To those who would contend evolution a humorless process, see Exhibit A: the kiwi. Round and squat, flightless and half-blind, this strange bird has become a cultural icon despite—or perhaps due to—its lack of physical elegance.
New Zealand evolved as a kingdom of birds, so it’s fitting that the eight families representing this region were some of the first that artist Jane Kim completed while painting the Wall of Birds, a 70′ x 40′ mural at The Cornell Lab of Ornithology depicting the 375-million-year evolution of birds in images of more than 270 species.
In an archipelago historically devoid of mammals, birds filled unoccupied ecological niches. The kiwi, a nocturnal insectivore, became the avian doppelgänger of the hedgehog.
No feathered animal bears a closer resemblance to mammals. It lives in burrows and is unique among birds in that it has two functioning ovaries and nostrils at end of its beak. It lays the largest egg in comparison to body type of any bird, weighing up to one-quarter that of the mother. This uncomfortable physiology is comparable to a 120-pound woman giving birth to a 30-pound baby.
Its oddities have made it iconic. The kiwi’s “furry” body, writes evolutionary biologist Stephen Jay Gould, gives “the impression of a double blob (small head and larger body) on sticks.” Yet kiwis appear on tins of shoe polish, serve as countless logos and mascots, and have lent their name to the Chinese gooseberry, or kiwifruit, dubbed so by New Zealand farmers because of their round, brown, and fuzzy appearance.A kiwi skull pulled from the Lab’s specimen department offers context to a rendering drawn with a fine-tipped mechanical pencil on paper. (Photo by Danza Chisholm-Sims/Ink Dwell)
New Zealanders are so proud of their bird—found nowhere else—that it has become a national demonyn, with citizens referring to themselves as “Kiwis.” The practice began in the 19th century, when the country’s armed forces adopted it as its symbol, an ironic designation for military forces given the kiwi’s disposition as a defenseless half-blind bird that waddles through the darkness slurping up insects. But perhaps that’s why you don’t hear of New Zealand starting many wars.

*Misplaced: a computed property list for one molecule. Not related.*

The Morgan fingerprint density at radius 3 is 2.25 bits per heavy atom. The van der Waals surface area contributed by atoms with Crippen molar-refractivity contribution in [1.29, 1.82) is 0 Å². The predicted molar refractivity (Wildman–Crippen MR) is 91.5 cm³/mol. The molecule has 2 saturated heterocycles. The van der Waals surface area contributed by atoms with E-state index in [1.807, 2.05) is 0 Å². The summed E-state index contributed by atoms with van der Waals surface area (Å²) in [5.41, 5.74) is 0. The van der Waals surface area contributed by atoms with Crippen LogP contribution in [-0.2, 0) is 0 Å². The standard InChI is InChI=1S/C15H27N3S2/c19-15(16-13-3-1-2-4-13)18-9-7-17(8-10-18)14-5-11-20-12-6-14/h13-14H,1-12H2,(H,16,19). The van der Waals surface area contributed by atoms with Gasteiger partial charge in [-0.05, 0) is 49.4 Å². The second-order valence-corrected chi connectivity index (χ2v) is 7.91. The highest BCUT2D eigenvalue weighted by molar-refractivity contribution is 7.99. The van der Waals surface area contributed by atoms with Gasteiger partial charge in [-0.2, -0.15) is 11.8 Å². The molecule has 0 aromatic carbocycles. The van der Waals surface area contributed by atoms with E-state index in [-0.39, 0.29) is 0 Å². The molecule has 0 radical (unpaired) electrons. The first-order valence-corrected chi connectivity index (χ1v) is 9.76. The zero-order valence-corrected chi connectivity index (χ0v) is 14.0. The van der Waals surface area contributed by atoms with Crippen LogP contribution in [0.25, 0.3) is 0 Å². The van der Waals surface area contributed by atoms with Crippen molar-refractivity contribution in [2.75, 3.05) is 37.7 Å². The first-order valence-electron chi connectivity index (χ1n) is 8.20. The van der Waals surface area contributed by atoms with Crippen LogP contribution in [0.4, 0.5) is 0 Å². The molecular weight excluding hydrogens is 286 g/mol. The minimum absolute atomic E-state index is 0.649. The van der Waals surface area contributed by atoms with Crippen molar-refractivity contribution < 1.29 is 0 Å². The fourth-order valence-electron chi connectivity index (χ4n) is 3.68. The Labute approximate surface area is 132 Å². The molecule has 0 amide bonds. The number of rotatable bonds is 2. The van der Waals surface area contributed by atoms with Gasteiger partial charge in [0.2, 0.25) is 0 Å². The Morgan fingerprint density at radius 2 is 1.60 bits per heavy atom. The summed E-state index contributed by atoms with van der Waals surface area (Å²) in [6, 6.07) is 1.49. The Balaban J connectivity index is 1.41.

The great spotted kiwi, depicted in the Cornell Lab of Ornithology’s centennial mural From So Simple a Beginning: Celebrating the Evolution and Diversity of Birds, is the largest of the five species of kiwi, though it’s not actually spotted.
“Naturalists thought this bird was a hoax when it was first described in the 19th century,” says Jane Kim, artist and founder of Ink Dwell studio. “The cultural reverence for the kiwi comes from the fact that it’s so unusual. That’s something to celebrate.”
For Kim, capturing the kiwi’s essence was a matter of shape and positioning. “The kiwi is such an important symbol,” says Kim “so I wanted to put it in its most familiar pose. Here, it’s leaning forward, foraging. Its prodigious beak seems to be directing the kiwi, not the other way around.”
Its whiskers, more prominent than its tiny eye, are tense and spread wide, searching for earthworm vibrations. A dark dot of acrylic paint marks the kiwi’s uniquely placed nostril. “In both nature and art,” says Kim, “sometimes the smallest details make big differences. Painting the nostril was a little ironic, because all it took was a tiny speck of paint to highlight such a significant part of the bird’s anatomy.”
Kiwis are diggers, excavating both burrows and their prey; this painting gives weight to the bird’s feet. Bringing the bird’s feathery volume to life, says Kim, took “thousands and thousands of brush strokes.”